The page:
Photography is undoubtedly a creative skill. The ability to see and compose interesting shots will take you a long way. But there is also a technical side to photography, and it also affects your photos significantly.
In photography, you will photograph many different subjects and situations so you will need to know which settings you need for each occasion. Many new photographers ask what shutter speed should I use? It’s an excellent question to ask because using the wrong shutter speed will ruin your photographs.
Imagine trying to photograph your child’s first football match. If you don’t use the right shutter speed, you’ll only be left with a blurry mess of shots. Photography can often mean recording once in a lifetime situations, and if you don’t know which shutter speed to use, then you can miss that opportunity.
Another benefit of understanding what shutter speed to use is the effect it can have on your photos. Changing your shutter speed can also change the whole appearance and feel of the picture. This article will look briefly at what shutter speed is and at different scenarios and situations and help you work out what the best shutter speed is for each and why.
What is the camera shutter?
The camera shutter sits closed in front of the camera sensor until you are ready to take a photograph. When you press the shutter release button, the shutter opens and lets light into the camera sensor. Think of the shutter like your eyes, shut your eyes and no light gets through, and you can’t see. When you open your eyes, it lets light in, and you can see.
What is shutter speed?
Shutter speed determines how long the shutter stays open when taking a photograph. The longer the shutter is open, the more light hits the sensor, and the more movement is captured in the picture.
Shutter speed is measured in seconds and fractions of seconds. Depending on your digital camera, shutter speed can range from maximum shutter speeds of 1/5000 (meaning the shutter is open for one 5000th of a second) to as slow as 30 seconds. Using bulb mode means the shutter will stay open for as long as you hold down the shutter release button.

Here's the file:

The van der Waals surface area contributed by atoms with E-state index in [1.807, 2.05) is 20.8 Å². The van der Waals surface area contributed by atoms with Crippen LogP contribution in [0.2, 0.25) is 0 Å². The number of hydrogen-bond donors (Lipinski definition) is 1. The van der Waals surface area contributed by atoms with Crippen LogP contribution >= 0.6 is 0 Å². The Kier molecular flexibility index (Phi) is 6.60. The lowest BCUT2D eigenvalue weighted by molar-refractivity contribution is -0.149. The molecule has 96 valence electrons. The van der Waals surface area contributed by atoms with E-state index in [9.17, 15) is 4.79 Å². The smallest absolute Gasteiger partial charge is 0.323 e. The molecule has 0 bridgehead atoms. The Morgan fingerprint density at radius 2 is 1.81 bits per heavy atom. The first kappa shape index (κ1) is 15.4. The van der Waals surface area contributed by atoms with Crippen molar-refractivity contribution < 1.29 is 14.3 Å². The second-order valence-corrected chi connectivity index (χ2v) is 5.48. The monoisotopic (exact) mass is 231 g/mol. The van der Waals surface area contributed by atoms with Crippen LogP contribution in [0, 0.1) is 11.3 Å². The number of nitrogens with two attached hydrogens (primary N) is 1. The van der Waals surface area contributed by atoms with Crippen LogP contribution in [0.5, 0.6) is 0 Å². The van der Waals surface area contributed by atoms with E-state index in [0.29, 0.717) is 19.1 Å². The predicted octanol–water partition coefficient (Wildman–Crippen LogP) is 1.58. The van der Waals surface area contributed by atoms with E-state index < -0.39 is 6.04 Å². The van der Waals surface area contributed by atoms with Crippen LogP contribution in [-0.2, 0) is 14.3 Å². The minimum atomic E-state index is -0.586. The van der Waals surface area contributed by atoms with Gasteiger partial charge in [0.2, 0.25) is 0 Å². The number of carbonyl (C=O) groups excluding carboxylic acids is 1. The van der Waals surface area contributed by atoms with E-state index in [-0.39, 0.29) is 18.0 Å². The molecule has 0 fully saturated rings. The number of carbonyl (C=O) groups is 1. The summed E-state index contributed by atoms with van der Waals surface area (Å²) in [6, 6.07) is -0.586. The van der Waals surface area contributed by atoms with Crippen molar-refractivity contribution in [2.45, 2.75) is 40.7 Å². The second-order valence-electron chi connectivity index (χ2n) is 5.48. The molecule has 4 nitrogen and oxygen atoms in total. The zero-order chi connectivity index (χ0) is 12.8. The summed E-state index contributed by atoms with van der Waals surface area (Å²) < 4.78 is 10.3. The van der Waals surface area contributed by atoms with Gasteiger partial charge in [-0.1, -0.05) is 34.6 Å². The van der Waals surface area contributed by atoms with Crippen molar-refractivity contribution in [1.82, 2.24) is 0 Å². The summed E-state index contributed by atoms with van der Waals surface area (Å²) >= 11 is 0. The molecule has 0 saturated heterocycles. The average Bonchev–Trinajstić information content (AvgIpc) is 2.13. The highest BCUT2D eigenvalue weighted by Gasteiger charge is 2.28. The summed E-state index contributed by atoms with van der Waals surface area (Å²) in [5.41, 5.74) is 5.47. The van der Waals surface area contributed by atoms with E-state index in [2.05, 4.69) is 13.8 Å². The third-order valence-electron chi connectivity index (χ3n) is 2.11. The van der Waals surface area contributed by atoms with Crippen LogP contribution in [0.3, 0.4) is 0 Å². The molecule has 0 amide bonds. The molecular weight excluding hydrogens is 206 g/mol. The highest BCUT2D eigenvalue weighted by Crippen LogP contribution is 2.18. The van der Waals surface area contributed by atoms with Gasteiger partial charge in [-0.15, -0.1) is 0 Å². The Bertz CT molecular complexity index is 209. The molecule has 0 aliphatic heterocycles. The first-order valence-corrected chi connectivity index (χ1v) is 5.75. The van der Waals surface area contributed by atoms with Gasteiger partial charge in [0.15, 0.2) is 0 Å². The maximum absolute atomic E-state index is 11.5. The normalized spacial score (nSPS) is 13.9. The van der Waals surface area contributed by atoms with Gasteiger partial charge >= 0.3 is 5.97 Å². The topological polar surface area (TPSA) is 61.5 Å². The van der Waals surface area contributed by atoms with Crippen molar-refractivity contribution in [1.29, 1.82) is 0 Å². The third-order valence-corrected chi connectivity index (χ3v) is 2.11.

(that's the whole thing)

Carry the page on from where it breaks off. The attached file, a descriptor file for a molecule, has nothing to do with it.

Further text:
Which shutter speed should I use for…….?
What shutter speed for sports?
Shooting sporting events are a fantastic way to capture some vivid and exciting shots that can last a lifetime. But believe me, it is very easy to finish up with some fuzzy, blurred missed opportunities. If you’ve ever gone to a football match and tried to take a photo of the action with your mobile phone, you will have seen how hard it is to ‘freeze the action’.
Thankfully when using your digital camera, you have a lot of settings that can help you capture breathtaking action shots of your favourite sports. The chief among those is shutter speed. When shooting sports, you want to ‘freeze the action’ and the best way to do that is to use a fast shutter speed. You can’t set the shutter speed too fast, though, because your picture will be greatly underexposed. I find the perfect balance for shutter speed and exposure at sporting events is 1/1000.
At this shutter speed, you will be able to avoid any blur in your pictures and also have a correctly exposed photo. This shutter speed will be able to ‘freeze’ even the fastest moving pro sports stars. If you’re photographing your kid’s team you could be able to use a slightly slower shutter speed like 1/800 or 1/600.
What shutter speed for long exposures?
Long exposures are a beautiful form of photography and are popular with amateurs and professionals alike. Think of all the silky smooth rivers you’ve seen in landscape photos, or the dazzling light and star trails.
Shutter speed plays an important part in long exposure photography. The longer the shutter stays open, the more it affects the picture. The ideal shutter speed depends on the effect you want to create and the scene you a shooting.
In long exposure photography, the shutter is typically open for a long time. For most scenes, you should use bulb mode to give you the most control over shutter speed. In bulb mode, for landscapes, keep the shutter open for at least 30 seconds, but if you are shooting light or star trails, you might keep it open for 5 minutes. You can even go as long as a few hours depending on the shot you want.
What shutter speed for fireworks?
Fireworks can be a stunning photo full of colour and action, but they are also tough to capture. Lots of different elements have to be right (including timing) for you to get a great shot. For all the camera settings you need for shooting fireworks visit Amateur Photographers excellent guide.